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Emma Wooldridge from St Martha's School in Barnet wins Young Reporter award
6:20am Friday 4th July 2014 in News
A schoolgirl from Enfield has been named among the winners of the Times & Independent Series Young Reporters Scheme.
Emma Wooldridge took first prize with her article, Kathy's Carol, which tells the story of a woman who helps to spread Christmas cheer by carol singing in her community.
The Year 10 student, who attends St Martha’s Senior School in Camley Way, Hadley Wood, was voted the winner in the competition’s event category for entries from pupils in Year 10 and 11.
She said: “The Young Reporters Scheme has given me a great opportunity to explore different aspects of journalism. It has been interesting for me to see how I have developed my skills in order to write a new article each month and hit the deadlines. I have really enjoyed taking part.”
The Young Reporters Scheme, run by the Times & Independent Series’ owner Newsquest, has run for six years and takes place between September and April.
All students have to write eight articles over the eight months - all to deadlines. Those that do the articles then receive a Letter of Recognition signed by the editor and those that do all eight without missing any deadlines are put forward to compete against all the other students in their category to win prizes.
There are two categories: Years 10 to 11 and Years 12 to 13, and the winners were lucky enough to experience a day at with the journalism department at Kingston University.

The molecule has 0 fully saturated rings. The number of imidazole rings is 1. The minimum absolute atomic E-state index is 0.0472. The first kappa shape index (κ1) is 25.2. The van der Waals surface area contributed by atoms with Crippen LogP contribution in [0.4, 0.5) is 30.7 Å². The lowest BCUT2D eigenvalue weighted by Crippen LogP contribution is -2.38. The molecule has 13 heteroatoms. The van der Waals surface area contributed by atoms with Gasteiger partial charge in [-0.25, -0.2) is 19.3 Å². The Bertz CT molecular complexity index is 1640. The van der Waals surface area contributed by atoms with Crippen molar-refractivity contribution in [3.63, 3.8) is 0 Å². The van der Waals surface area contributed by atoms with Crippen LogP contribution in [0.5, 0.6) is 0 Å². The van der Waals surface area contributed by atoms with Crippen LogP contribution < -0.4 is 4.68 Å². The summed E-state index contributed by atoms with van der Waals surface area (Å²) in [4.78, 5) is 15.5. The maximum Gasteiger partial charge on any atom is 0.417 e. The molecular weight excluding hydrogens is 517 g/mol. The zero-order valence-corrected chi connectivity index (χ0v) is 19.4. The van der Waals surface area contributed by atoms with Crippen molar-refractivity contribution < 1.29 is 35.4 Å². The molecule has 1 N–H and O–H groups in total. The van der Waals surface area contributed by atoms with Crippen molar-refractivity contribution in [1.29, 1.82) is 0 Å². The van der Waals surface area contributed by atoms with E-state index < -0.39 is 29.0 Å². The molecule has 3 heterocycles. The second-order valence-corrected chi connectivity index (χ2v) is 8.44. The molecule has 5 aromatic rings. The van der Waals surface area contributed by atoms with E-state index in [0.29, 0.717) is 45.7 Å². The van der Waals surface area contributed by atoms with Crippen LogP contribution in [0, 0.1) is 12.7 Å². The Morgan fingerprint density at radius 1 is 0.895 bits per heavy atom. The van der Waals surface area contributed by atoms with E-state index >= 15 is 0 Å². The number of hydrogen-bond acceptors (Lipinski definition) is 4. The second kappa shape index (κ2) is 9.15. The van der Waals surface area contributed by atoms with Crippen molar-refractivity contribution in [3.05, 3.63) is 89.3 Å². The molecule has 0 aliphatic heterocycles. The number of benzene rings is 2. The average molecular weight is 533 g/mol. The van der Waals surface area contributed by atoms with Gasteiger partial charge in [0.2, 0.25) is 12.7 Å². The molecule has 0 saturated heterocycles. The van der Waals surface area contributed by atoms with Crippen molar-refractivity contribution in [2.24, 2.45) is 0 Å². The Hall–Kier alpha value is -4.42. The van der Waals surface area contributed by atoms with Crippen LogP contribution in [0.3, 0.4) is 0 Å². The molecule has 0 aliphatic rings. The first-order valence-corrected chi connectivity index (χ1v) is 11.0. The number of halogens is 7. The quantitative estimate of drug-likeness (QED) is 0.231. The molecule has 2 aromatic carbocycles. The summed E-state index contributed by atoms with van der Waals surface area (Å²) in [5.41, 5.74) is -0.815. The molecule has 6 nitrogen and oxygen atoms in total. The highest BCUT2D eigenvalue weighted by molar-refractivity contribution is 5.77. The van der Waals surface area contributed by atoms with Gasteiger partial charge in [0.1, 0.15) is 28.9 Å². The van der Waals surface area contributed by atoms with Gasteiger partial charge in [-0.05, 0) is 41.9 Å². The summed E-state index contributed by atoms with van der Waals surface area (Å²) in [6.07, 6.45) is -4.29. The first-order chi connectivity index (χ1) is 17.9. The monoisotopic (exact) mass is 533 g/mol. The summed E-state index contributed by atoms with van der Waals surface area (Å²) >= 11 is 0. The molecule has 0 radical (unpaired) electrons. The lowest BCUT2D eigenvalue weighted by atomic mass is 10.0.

Diana Jarvis, who has run the scheme since it started in 2008, said: “This is an exciting and rewarding opportunity for students to experience life as a journalist working for a real live news organisation. This year almost 1,000 students took up the challenge, writing some interesting stories, which were published on our online newspapers.”
Here is Emma’s winning entry, entitled Kathy’s Carols:
What do you think of when someone mentions Christmas? Maybe its mince pies or mulled wine. Perhaps its presents and snow. Well, often its Christmas carols and Christmas cheer. The idea that Christmas is an occasion to spend with family and friends. To many people Christmas is a time to be with company you treasure, surrounded by laughter and conversation with the Christmas carol playlist on repeat. Well, in my neighbourhood one member of the local community, Kathy, takes carol singing to a whole new level.
Song books printed, tables lined with food and rooms full of people preparing for their pre-church warm up. The song books are full of the best loved Christmas carols and the people gathered in the rooms are ready for a snack and a sing song before the ten minute trek, through whatever wintery weather is thrown their way, to the local church for Christmas mass.
There is a buzz throughout the house as Kathy readily conducts the eager crowd through Ding Dong Merrily on High, Hark! The Herald Angels Sing and Silent Night. The gathering of people offered their unique effort towards the carol singing. Kathy was the conductor, people that spoke a foreign language offered up their own verse of Silent Night and some offered a harmony for some carols. Perhaps not everyone sang in tune, but it didn’t matter. There were people of all ages, three generations of some families in that kitchen. Everyone was together, spreading Christmas cheer.
Kathy has been spreading Christmas cheer in this way for the last four years and the numbers in attendance grow each year. Alessia, a newcomer to the festivities this year said: “The gathering was an excellent way to put us in the festive mood. It was filled with Christmas spirit and was a perfect way to socialise and meet your friends and some new people. I thoroughly enjoyed the gathering and the Christmas spirit that surrounded it.” As the number of willing participants grows so do the contributions to the different languages of Silent Night (ranging from Italian to Japanese) and also to the long list of beautifully traditional carols sung happily inside, no matter the weather outside.